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Determinants of utilization of insecticide-treated nets for malaria prevention among children under five years of age in Ghana: A secondary analysis of the National Malaria Indicator Survey Data 2016
Uppsala University, Disciplinary Domain of Medicine and Pharmacy, Faculty of Medicine, Department of Women's and Children's Health.
2018 (English)Independent thesis Advanced level (degree of Master (Two Years)), 20 credits / 30 HE creditsStudent thesis
Abstract [en]

Background: Insecticide-treated nets (ITNs) are one of the most effective prevention measures against malaria. Malaria is highly endemic in Ghana. The country implemented mass distribution campaigns of ITNs to cover 80% to 95% of the population but the rate of ITNs use among children under 5 years was 52%, which was lower than the universal coverage target of 100%.

Objective: The objective of this study was to identify the socio-demographic factors associated with ITNs utilization among children under 5 years in Ghana.

Methods: This was a secondary analysis from cross-sectional data of 3,029 children under five years obtained from Ghana Malaria Indicator Survey 2016. Logistic regression analysis was done to identify the determinants of ITNs utilization among children under 5 years in Ghana.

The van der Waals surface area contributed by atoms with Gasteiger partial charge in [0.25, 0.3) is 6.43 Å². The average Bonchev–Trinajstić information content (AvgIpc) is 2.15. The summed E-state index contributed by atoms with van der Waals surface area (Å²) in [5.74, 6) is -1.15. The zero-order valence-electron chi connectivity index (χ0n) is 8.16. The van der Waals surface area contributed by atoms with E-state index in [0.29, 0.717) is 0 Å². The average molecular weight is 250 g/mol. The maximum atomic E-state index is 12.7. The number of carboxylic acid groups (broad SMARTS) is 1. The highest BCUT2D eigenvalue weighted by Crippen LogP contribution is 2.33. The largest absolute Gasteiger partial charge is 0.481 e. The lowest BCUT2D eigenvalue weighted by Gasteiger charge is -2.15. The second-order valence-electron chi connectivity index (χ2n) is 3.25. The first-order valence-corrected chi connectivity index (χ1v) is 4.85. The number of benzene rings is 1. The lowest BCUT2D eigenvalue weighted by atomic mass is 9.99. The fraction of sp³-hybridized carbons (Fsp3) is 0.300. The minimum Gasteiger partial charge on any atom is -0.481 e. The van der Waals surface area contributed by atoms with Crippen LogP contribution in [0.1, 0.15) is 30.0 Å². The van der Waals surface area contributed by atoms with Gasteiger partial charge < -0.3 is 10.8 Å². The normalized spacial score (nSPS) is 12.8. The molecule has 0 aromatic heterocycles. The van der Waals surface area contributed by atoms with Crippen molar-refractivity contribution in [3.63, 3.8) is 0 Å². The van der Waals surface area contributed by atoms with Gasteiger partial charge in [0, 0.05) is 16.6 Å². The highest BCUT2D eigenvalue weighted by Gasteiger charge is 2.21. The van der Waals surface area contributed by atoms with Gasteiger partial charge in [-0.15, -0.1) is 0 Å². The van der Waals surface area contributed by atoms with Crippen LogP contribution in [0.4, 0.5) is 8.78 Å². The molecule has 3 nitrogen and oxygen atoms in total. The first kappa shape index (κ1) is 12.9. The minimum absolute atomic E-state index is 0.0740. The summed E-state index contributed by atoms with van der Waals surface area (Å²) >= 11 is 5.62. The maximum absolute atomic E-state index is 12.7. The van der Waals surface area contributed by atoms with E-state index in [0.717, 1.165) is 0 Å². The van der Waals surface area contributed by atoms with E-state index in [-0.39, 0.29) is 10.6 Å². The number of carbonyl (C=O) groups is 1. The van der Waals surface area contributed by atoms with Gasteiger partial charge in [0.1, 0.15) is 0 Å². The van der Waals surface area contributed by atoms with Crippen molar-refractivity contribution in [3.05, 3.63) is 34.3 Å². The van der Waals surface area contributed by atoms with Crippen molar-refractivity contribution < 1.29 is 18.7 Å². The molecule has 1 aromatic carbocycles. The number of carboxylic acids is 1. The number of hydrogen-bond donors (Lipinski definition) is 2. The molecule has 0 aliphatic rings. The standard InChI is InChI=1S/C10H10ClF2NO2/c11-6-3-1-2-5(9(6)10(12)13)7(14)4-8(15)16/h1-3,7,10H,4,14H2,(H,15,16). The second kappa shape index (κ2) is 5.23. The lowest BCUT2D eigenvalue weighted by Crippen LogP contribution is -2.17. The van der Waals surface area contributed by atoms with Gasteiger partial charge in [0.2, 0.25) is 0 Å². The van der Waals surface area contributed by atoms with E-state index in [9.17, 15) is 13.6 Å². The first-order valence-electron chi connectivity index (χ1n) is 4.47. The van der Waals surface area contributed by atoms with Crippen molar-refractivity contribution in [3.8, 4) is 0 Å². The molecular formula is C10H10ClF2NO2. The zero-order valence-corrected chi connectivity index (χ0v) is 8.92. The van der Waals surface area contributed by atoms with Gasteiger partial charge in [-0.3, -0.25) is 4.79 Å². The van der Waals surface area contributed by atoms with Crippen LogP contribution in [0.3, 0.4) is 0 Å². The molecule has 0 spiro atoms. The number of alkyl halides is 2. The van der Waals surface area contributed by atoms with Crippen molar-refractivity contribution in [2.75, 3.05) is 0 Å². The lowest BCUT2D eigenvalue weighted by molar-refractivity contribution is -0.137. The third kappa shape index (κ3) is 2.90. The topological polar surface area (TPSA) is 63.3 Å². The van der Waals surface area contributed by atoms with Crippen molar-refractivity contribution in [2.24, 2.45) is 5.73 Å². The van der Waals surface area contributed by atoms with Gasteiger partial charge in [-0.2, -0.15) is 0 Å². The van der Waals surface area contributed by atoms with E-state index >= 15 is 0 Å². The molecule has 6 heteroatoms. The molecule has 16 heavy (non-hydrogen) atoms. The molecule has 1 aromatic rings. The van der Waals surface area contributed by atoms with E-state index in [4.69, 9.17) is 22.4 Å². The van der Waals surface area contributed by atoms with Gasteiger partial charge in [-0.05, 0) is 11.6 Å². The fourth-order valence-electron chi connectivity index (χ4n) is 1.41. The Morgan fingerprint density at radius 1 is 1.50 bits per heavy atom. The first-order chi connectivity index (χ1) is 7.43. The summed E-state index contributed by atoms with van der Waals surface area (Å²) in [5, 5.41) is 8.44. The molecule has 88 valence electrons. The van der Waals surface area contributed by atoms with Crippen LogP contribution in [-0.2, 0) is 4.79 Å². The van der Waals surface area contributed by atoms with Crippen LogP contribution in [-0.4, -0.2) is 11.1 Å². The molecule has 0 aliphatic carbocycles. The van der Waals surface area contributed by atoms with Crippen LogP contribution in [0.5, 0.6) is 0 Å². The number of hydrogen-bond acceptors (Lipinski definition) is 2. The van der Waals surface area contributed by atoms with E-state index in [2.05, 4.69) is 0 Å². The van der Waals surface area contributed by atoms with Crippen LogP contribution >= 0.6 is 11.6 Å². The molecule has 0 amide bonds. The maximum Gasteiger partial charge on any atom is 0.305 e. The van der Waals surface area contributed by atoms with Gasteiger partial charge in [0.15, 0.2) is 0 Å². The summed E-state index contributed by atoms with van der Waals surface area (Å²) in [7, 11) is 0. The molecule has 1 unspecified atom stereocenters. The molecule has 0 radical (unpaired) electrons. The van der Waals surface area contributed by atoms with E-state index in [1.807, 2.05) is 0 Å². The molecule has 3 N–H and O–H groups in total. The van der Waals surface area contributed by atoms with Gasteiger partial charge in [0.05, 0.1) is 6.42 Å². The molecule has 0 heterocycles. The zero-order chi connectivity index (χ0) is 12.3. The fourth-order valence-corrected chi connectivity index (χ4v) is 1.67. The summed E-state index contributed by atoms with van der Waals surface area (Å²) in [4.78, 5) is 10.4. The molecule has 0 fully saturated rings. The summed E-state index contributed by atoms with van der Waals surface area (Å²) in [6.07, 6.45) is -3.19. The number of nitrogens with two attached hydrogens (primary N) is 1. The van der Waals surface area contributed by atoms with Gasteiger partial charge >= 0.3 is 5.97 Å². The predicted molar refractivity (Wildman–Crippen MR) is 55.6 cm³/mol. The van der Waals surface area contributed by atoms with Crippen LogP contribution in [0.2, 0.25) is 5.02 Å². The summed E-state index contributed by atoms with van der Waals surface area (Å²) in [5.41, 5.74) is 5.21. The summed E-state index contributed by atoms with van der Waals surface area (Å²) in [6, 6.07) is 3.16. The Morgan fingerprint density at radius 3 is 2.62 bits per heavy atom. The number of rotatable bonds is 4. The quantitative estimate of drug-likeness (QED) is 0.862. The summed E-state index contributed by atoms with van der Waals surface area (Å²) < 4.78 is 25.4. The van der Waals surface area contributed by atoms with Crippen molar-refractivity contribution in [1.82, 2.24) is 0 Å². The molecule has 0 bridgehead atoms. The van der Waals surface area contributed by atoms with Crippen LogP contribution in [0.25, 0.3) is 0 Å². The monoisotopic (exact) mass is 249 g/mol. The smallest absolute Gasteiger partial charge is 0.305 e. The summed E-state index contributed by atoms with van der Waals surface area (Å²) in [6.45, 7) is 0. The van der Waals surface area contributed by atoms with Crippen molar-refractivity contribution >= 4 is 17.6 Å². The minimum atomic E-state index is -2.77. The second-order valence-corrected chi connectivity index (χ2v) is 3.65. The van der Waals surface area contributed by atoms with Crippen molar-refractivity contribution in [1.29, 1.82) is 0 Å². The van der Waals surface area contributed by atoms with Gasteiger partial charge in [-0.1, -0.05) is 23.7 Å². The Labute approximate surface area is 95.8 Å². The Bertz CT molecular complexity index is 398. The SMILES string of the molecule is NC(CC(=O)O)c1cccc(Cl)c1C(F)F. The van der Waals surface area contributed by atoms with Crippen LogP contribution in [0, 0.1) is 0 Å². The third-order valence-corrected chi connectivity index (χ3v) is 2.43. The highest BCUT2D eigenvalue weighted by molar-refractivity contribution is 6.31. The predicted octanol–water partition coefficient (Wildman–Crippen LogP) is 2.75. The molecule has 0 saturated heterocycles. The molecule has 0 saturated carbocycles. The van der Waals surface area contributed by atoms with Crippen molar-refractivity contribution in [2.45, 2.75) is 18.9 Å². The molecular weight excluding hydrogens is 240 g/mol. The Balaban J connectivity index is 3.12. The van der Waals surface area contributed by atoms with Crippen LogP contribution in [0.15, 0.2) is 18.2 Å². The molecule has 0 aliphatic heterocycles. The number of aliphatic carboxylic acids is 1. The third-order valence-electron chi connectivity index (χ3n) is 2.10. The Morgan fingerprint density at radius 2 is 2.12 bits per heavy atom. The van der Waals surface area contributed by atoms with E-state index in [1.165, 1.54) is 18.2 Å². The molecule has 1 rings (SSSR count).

Results: Size of the household, number of children ≤5 years old in the household, household wealth index, education level of mother, knowledge of mother on the protection of mosquito nets, place of residence, and region of residence were found to be significantly associated with ITNs utilization in children under 5 years.

Conclusion: More interventions are needed to promote the use of ITNs to protect children against malaria. Interventions should focus on households with more than 7 members, households with more than 3 childrens ≤5 years, and on promoting girl’s education.

Place, publisher, year, edition, pages
2018. , p. 48
Keywords [en]
insecticide-treated nets, malaria prevention, Ghana
National Category
Public Health, Global Health, Social Medicine and Epidemiology
Identifiers
URN: urn:nbn:se:uu:diva-397980OAI: oai:DiVA.org:uu-397980DiVA, id: diva2:1374131
Educational program
Master Programme in International Health
Supervisors
Available from: 2020-01-24 Created: 2019-11-28 Last updated: 2020-01-24Bibliographically approved

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Public Health, Global Health, Social Medicine and Epidemiology

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CiteExportLink to record
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Citation style
  • apa
  • ieee
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